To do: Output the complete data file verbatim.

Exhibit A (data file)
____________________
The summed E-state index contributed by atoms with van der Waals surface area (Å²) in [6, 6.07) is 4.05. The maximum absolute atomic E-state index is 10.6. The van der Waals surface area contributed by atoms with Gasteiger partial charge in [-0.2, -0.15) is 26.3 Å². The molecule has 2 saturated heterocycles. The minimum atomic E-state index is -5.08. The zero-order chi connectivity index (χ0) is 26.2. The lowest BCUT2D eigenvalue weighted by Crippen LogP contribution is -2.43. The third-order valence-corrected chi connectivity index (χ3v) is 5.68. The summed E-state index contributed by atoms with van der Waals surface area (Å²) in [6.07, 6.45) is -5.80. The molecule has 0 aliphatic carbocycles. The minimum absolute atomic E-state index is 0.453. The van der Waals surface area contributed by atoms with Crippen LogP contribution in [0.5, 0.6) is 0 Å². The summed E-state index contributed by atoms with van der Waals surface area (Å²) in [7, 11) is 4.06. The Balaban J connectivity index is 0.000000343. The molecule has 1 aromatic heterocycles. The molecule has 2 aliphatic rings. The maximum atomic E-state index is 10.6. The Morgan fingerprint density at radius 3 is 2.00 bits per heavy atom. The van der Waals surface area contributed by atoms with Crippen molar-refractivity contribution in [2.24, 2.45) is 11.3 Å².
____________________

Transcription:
The summed E-state index contributed by atoms with van der Waals surface area (Å²) in [6, 6.07) is 4.05. The maximum absolute atomic E-state index is 10.6. The van der Waals surface area contributed by atoms with Gasteiger partial charge in [-0.2, -0.15) is 26.3 Å². The molecule has 2 saturated heterocycles. The minimum atomic E-state index is -5.08. The zero-order chi connectivity index (χ0) is 26.2. The lowest BCUT2D eigenvalue weighted by Crippen LogP contribution is -2.43. The third-order valence-corrected chi connectivity index (χ3v) is 5.68. The summed E-state index contributed by atoms with van der Waals surface area (Å²) in [6.07, 6.45) is -5.80. The molecule has 0 aliphatic carbocycles. The minimum absolute atomic E-state index is 0.453. The van der Waals surface area contributed by atoms with Crippen LogP contribution in [0.5, 0.6) is 0 Å². The summed E-state index contributed by atoms with van der Waals surface area (Å²) in [7, 11) is 4.06. The Balaban J connectivity index is 0.000000343. The molecule has 1 aromatic heterocycles. The molecule has 2 aliphatic rings. The maximum atomic E-state index is 10.6. The Morgan fingerprint density at radius 3 is 2.00 bits per heavy atom. The van der Waals surface area contributed by atoms with Crippen molar-refractivity contribution in [2.24, 2.45) is 11.3 Å².